Getting Started in Portfolio Management

by | March 31, 2009

In general, portfolio manager assistants screen for potential investments, monitor portfolio characteristics, and assist in client relations. Recent college graduates typically will spend 2 to 4 years in this role before returning to business school or migrating to a role in the investment research department.

This position varies among the firms in the industry, and the role itself differs depending on which segment of the firm you work in --mutual fund, institutional or high-net-worth. For instance, high-net-worth portfolio assistants spend more time working with clients, while institutional assistants spend more time monitoring and analyzing portfolios. Regardless, the general assignment focuses on supporting the portfolio manager.

Portfolio manager assistants are often instrumental in the process of screening for potential investments. Using the general strategy of the investment product --such as market-capitalization, earnings growth, valuation multiples or industry --the assistant screens all available stocks in the market (about 10,000) to identify the smaller list that meets the portfolio's criteria. The screened list for an active portfolio varies, but typically ranges between 100 and 300 securities. Portfolio manager assistants then gather additional research for the portfolio manager to begin the process of fundamentally analyzing the potential investment.

Once investments are made, portfolio manager assistants are responsible for monitoring the reconciliation of the trades. In this role, they work with the operations staff to assure that the portfolio is properly updated and performance records are accurate. Most firms have separate operations departments that reconcile trades and produce monthly client reports. However, many of the smaller firms require their portfolio assistants to perform the operations function as well. You should be aware of this, and clarify the exact job responsibilities when applying and interviewing for the job.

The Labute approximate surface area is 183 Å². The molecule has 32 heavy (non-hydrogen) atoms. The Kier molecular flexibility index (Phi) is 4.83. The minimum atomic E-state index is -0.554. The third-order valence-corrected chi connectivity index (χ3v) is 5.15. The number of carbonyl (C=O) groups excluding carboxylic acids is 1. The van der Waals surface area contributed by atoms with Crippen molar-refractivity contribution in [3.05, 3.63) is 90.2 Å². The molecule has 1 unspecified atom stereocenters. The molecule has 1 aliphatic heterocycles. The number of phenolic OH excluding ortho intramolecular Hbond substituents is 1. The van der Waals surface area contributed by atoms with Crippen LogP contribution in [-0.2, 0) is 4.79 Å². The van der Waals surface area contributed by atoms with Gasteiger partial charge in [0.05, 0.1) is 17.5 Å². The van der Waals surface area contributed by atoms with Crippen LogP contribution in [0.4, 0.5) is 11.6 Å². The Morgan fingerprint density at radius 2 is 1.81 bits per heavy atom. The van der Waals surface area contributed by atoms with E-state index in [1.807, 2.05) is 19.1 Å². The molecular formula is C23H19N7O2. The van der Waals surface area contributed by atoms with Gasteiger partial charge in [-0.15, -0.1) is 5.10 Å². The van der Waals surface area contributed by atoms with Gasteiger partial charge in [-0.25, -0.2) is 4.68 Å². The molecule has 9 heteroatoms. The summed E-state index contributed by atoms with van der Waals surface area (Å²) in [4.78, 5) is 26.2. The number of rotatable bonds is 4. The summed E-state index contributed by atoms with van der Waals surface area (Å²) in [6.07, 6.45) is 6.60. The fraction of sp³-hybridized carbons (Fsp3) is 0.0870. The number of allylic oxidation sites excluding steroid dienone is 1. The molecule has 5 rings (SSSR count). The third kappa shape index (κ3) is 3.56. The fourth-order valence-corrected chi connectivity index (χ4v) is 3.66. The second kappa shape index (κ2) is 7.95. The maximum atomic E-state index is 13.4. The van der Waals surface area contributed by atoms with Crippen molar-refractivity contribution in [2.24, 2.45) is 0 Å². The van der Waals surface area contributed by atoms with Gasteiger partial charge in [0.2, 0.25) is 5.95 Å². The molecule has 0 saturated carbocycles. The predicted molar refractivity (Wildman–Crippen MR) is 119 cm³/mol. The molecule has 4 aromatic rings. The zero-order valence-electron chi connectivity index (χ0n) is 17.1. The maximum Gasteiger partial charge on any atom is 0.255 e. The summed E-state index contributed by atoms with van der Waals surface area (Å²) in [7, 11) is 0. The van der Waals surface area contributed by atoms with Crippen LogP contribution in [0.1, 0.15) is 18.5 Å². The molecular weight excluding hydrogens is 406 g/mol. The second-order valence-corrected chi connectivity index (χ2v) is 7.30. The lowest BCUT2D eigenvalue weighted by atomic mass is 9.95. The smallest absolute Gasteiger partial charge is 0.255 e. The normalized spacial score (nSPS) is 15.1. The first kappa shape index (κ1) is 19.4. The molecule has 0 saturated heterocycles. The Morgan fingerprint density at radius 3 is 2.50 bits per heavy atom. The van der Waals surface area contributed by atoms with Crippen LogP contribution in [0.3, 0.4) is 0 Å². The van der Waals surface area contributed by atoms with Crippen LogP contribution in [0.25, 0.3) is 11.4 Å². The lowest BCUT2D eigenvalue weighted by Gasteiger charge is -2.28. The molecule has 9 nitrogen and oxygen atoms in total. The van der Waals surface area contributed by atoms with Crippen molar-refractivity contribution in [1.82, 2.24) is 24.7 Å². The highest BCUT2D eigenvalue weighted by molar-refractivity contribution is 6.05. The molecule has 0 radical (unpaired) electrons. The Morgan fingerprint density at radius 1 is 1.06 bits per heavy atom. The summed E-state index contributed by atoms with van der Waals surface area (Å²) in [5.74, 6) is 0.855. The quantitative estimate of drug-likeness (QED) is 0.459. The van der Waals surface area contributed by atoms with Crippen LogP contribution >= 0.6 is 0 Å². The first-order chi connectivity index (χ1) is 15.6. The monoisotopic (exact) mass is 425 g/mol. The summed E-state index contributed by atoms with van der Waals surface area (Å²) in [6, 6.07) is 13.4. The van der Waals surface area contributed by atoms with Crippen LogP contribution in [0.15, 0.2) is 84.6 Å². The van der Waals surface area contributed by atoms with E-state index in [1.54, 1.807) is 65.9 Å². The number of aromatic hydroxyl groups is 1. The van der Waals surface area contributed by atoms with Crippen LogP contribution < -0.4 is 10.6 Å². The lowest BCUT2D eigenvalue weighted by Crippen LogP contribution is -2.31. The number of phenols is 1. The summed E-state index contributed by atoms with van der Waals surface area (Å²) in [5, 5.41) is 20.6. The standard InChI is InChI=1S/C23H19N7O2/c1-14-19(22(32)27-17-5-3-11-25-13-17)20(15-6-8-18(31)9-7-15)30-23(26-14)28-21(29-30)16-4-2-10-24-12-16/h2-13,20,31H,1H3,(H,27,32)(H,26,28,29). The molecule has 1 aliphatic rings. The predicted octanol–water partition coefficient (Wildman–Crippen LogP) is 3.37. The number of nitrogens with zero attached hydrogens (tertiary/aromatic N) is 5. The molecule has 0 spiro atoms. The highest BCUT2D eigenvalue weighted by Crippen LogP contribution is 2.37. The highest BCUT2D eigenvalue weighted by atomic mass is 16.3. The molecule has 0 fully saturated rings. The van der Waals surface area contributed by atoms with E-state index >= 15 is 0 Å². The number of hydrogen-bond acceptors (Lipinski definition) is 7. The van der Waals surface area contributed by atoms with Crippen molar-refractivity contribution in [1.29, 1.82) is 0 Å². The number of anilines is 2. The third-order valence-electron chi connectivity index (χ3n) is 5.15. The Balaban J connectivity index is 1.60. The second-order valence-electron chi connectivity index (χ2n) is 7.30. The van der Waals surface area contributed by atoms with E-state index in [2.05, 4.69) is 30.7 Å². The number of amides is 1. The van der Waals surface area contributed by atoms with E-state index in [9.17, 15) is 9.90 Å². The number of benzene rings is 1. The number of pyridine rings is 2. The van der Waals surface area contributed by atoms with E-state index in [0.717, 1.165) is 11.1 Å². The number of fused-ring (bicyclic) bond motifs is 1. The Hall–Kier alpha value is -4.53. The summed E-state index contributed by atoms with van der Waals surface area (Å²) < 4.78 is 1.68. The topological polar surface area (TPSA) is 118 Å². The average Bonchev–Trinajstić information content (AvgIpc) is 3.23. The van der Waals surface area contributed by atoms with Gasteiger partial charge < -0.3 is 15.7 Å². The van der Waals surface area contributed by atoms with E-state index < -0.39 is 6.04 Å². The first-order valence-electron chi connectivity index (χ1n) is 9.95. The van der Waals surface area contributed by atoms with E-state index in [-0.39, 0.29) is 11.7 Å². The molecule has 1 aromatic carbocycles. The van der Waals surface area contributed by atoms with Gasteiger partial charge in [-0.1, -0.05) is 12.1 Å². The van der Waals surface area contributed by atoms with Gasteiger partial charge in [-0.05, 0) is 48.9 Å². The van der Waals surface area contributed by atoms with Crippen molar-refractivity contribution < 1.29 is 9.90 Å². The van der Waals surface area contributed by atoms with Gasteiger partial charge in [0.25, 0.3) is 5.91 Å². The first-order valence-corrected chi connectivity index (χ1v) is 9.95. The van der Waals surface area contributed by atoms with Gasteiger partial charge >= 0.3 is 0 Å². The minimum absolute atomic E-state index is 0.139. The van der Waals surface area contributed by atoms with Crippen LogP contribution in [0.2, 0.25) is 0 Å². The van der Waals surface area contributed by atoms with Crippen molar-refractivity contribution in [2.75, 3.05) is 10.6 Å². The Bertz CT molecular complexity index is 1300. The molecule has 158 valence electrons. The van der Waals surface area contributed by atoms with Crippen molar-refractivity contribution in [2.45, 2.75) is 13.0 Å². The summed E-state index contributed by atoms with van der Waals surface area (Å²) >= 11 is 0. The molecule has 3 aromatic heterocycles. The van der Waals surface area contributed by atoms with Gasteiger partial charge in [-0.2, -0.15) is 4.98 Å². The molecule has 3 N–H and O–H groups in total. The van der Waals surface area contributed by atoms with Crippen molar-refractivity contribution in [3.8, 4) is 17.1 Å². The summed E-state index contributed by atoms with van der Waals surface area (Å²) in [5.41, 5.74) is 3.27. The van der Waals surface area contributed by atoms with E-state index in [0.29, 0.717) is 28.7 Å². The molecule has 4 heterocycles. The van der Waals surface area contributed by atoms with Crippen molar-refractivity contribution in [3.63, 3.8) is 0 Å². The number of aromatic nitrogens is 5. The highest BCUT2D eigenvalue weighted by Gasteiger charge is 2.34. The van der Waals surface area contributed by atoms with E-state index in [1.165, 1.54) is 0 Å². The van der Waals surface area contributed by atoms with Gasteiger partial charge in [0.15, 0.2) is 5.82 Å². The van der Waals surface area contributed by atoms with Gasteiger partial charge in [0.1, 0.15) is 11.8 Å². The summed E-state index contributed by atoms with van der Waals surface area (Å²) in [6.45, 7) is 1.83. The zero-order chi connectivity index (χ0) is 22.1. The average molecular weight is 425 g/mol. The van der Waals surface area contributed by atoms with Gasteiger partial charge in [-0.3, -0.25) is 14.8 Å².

Portfolio assistants also participate in the process of client service, although the proportion of time spent in this area depends on the type of client being served. For instance, an assistant to a mutual fund portfolio manager would spend very little time on client service. Institutional and high-net-worth portfolio managers have fewer clients and they meet with them once or twice a year. Intermittently, their clients require vast and detailed investment reports and market commentaries. While marketing helps prepare these formal presentations, the portfolio manager assistant plays a crucial role in collecting economic and market data for the investment commentary and portfolio analysis sections of the report.

The position requires a person who understands capital markets, is capable of meeting deadlines and enjoys working on multiple projects simultaneously. The downside is that the reporting and operational components of the job have a quick learning curve and then become repetitive. Furthermore, it is not the best place to learn how to really value companies. Rather, you are being exposed to the years of experience that the portfolio manager possesses. Most important, portfolio manager assistants receive the benefit of seeing a broad picture of investing money across several industries, whereas research assistants typically get exposure to one component or sector. All in all, in the right setting, the position is a great introduction to the industry and a worthwhile apprenticeship to pursue.

Uppers

  • Broad exposure to the industry
  • Reasonable working hours
  • Direct exposure to portfolio managers
Downers
  • Less formal training process
  • Some operations work
  • Repetitive assignments

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